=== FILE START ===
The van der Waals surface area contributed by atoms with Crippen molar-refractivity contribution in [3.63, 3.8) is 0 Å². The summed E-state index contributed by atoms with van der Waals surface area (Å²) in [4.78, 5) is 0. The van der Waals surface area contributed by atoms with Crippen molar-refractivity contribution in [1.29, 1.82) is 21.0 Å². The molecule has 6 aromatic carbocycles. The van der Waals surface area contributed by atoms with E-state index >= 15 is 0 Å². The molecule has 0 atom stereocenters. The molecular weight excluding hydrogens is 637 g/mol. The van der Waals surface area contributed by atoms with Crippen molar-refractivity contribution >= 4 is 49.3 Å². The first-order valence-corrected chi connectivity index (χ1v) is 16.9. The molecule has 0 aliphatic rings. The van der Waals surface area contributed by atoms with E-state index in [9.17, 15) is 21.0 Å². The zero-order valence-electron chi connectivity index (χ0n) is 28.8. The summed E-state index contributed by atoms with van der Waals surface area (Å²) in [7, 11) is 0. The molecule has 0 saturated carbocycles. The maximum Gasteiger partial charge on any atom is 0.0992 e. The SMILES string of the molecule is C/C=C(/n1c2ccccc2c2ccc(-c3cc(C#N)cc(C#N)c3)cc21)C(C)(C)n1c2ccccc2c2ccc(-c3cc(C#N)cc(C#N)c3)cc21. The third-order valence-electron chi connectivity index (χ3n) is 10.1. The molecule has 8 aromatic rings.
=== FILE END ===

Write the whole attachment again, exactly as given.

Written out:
The van der Waals surface area contributed by atoms with Crippen molar-refractivity contribution in [3.63, 3.8) is 0 Å². The summed E-state index contributed by atoms with van der Waals surface area (Å²) in [4.78, 5) is 0. The van der Waals surface area contributed by atoms with Crippen molar-refractivity contribution in [1.29, 1.82) is 21.0 Å². The molecule has 6 aromatic carbocycles. The van der Waals surface area contributed by atoms with E-state index >= 15 is 0 Å². The molecule has 0 atom stereocenters. The molecular weight excluding hydrogens is 637 g/mol. The van der Waals surface area contributed by atoms with Crippen molar-refractivity contribution >= 4 is 49.3 Å². The first-order valence-corrected chi connectivity index (χ1v) is 16.9. The molecule has 0 aliphatic rings. The van der Waals surface area contributed by atoms with E-state index in [9.17, 15) is 21.0 Å². The zero-order valence-electron chi connectivity index (χ0n) is 28.8. The summed E-state index contributed by atoms with van der Waals surface area (Å²) in [7, 11) is 0. The molecule has 0 saturated carbocycles. The maximum Gasteiger partial charge on any atom is 0.0992 e. The SMILES string of the molecule is C/C=C(/n1c2ccccc2c2ccc(-c3cc(C#N)cc(C#N)c3)cc21)C(C)(C)n1c2ccccc2c2ccc(-c3cc(C#N)cc(C#N)c3)cc21. The third-order valence-electron chi connectivity index (χ3n) is 10.1. The molecule has 8 aromatic rings.